The Compass: Official Newspaper of the Catholic Diocese of Green Bay
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February 2, 2001 Issue
Bishop Morneau's Column
"Reflection on the Readings"

Bishop Robert Morneau
Bishop Robert Morneau

Confession of sin is sound psychology

The penitential rite is a moment of honesty filled with hope and promise

February 3-4, Fifth Sunday in Ordinary Time

By Bishop Robert Morneau

Questions for reflection:

1. What sin do you constantly present to the Lord for forgiveness?

2. How have you experienced the mercy of God?

3. Is the sacrament of reconciliation a regular part of your spiritual life?

It is no accident that we begin Mass with the penitential rite, a time in which we ask for God's mercy and forgiveness. In our more honest moments we are keenly aware of the dark, sinful side of our personal life and of our society. Not only is confession of sin good theology, it is also sound psychology (though we should note that confession may be good for the soul, but it is very bad for one's reputation!).

Isaiah, St. Paul and St. Peter all knew this. The prophet Isaiah, encountering the glory of the Lord, cries out: "Woe is me, I am doomed! For I am a man of unclean lips, living among a people of unclean lips ..." Is this high drama, an exaggerated response to the fearful presence of God or is it the raw truth? We know the story: The angel came, purification happened, and the prophet offers himself to be sent.

A contemporary writer, Jim Wallis, claims that a prophet has a double task: "to name the idols and to call the people back to the Lord," Isaiah did that first with himself and then for the people. In the penitential rite we try to name our idols - power, prestige, possession - and then, through grace, turn back to the Lord through conversion of mind and heart.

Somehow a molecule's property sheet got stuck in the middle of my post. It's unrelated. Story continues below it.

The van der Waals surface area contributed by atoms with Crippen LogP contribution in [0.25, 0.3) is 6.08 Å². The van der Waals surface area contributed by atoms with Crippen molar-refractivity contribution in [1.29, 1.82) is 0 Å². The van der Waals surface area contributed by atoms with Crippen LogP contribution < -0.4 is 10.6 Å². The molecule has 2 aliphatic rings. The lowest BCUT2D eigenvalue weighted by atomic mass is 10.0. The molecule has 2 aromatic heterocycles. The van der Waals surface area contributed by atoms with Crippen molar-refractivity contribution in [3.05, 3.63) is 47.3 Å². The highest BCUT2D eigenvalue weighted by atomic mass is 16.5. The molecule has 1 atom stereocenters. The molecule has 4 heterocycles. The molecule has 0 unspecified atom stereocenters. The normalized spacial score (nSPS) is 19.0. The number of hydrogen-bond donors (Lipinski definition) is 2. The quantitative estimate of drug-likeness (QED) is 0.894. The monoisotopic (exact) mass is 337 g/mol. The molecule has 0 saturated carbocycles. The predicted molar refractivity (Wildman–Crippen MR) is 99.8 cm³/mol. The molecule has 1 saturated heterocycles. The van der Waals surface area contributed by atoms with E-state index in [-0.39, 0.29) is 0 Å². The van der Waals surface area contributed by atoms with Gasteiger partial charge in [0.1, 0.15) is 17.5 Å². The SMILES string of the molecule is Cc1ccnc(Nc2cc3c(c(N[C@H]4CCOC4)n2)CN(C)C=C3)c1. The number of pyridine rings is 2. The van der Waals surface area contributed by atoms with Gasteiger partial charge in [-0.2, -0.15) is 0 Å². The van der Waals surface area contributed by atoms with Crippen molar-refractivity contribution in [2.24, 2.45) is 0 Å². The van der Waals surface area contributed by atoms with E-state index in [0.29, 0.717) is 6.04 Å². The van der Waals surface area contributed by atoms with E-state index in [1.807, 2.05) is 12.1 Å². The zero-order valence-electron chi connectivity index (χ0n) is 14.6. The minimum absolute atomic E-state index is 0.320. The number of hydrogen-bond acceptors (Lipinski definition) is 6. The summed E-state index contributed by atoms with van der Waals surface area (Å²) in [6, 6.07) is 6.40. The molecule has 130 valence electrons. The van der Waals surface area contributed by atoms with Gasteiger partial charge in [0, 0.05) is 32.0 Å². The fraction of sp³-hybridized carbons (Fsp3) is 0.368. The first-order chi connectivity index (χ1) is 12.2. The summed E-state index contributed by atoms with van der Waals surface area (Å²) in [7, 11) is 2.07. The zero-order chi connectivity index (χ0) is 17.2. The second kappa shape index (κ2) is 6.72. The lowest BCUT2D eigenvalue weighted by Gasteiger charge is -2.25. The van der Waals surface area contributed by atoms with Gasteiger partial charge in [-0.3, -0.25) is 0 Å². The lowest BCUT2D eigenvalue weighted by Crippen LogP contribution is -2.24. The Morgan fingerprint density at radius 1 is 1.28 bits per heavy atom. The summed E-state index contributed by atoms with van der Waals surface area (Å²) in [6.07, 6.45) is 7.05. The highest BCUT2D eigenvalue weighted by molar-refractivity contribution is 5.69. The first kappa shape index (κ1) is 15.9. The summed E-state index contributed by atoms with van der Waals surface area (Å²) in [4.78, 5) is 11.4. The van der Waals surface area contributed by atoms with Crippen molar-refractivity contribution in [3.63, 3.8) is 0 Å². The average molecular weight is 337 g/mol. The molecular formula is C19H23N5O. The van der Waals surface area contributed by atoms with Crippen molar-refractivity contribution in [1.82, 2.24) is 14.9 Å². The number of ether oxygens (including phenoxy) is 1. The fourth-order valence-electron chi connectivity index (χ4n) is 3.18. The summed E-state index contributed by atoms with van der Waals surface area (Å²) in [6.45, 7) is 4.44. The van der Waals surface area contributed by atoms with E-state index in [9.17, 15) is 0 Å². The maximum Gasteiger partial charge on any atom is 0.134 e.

St. Paul made his confession: "For I am the least of the apostles, not fit to be called an apostle, because I persecuted the Church of God." Nor is this an attempt at false humility but the primal honesty of a disciple who took ownership for his sins. Persecution leaves many scars not only on the victims, but also on generations to come. Paul had to deal with this thorn in his soul as we all do because of our offenses. Paul would never think of skipping his penitential rite in the name of an "I'm OK, you're OK" psychology.

Then there is Peter. Amazed at the power of Jesus, this fisherman falls to his knees and confesses: "Depart from me, Lord, for I am a sinful man." Later we will see Peter's sin of betrayal; here we are not sure what his specific sin is. What we are told is that this new disciple was deeply aware of the darkness in his soul.

There is a danger in focusing in on personal and collective sinfulness. That is why the Church constantly draws our attention to God's mercy. Jesus says to Peter (and Paul and us): "Do not be afraid." Like Isaiah, Paul and Peter are challenged to get off themselves and volunteer to be sent, sharing the good news of God's extravagant love and unlimited mercy.

The penitential rite is a moment of honesty. It acknowledges that all is not well, that we all need healing and reconciliation, that God longs for us to lay before him our guilt and sorrow that we might be free. This rite is filled with hope and promise.

The great theologian Romano Guardini says it well: "In Christ, something of that other world manifests itself in the world in which we are. God, who became man, rises amongst us and says to each one of us, to me also: 'I wish to redeem you from your condition of abandonment. I wish to be your salvation.' To hear these words, to believe in the possibility of this promise and to trust in it despite everything inside us and around us which opposes it - this is Christian hope."

(Bp. Morneau is the auxiliary bishop of the Green Bay Diocese.)

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